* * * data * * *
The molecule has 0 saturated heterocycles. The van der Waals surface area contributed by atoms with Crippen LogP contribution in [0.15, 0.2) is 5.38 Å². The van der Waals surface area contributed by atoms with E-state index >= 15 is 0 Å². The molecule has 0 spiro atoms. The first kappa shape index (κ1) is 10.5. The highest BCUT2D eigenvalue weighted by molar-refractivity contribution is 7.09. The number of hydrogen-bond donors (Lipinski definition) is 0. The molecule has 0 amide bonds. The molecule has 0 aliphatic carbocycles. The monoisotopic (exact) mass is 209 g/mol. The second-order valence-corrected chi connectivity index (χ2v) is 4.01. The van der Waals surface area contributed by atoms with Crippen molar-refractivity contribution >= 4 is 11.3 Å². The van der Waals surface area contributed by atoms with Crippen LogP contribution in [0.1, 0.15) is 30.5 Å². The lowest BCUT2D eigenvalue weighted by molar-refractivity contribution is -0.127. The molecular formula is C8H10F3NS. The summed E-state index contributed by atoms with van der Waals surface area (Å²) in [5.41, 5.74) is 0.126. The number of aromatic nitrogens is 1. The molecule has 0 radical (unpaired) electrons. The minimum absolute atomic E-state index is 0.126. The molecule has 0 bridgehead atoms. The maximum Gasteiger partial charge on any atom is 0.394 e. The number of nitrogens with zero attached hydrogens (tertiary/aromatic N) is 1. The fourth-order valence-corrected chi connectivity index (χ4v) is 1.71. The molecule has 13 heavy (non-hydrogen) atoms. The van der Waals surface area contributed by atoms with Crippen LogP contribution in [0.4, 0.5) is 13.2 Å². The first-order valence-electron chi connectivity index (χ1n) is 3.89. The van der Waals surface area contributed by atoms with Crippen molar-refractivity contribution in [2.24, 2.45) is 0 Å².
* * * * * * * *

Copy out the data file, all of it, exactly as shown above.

The molecule has 0 saturated heterocycles. The van der Waals surface area contributed by atoms with Crippen LogP contribution in [0.15, 0.2) is 5.38 Å². The van der Waals surface area contributed by atoms with E-state index >= 15 is 0 Å². The molecule has 0 spiro atoms. The first kappa shape index (κ1) is 10.5. The highest BCUT2D eigenvalue weighted by molar-refractivity contribution is 7.09. The number of hydrogen-bond donors (Lipinski definition) is 0. The molecule has 0 amide bonds. The molecule has 0 aliphatic carbocycles. The monoisotopic (exact) mass is 209 g/mol. The second-order valence-corrected chi connectivity index (χ2v) is 4.01. The van der Waals surface area contributed by atoms with Crippen molar-refractivity contribution >= 4 is 11.3 Å². The van der Waals surface area contributed by atoms with Crippen LogP contribution in [0.1, 0.15) is 30.5 Å². The lowest BCUT2D eigenvalue weighted by molar-refractivity contribution is -0.127. The molecular formula is C8H10F3NS. The summed E-state index contributed by atoms with van der Waals surface area (Å²) in [5.41, 5.74) is 0.126. The number of aromatic nitrogens is 1. The molecule has 0 radical (unpaired) electrons. The minimum absolute atomic E-state index is 0.126. The molecule has 0 bridgehead atoms. The maximum Gasteiger partial charge on any atom is 0.394 e. The number of nitrogens with zero attached hydrogens (tertiary/aromatic N) is 1. The fourth-order valence-corrected chi connectivity index (χ4v) is 1.71. The molecule has 13 heavy (non-hydrogen) atoms. The van der Waals surface area contributed by atoms with Crippen LogP contribution in [0.4, 0.5) is 13.2 Å². The first-order valence-electron chi connectivity index (χ1n) is 3.89. The van der Waals surface area contributed by atoms with Crippen molar-refractivity contribution in [2.24, 2.45) is 0 Å².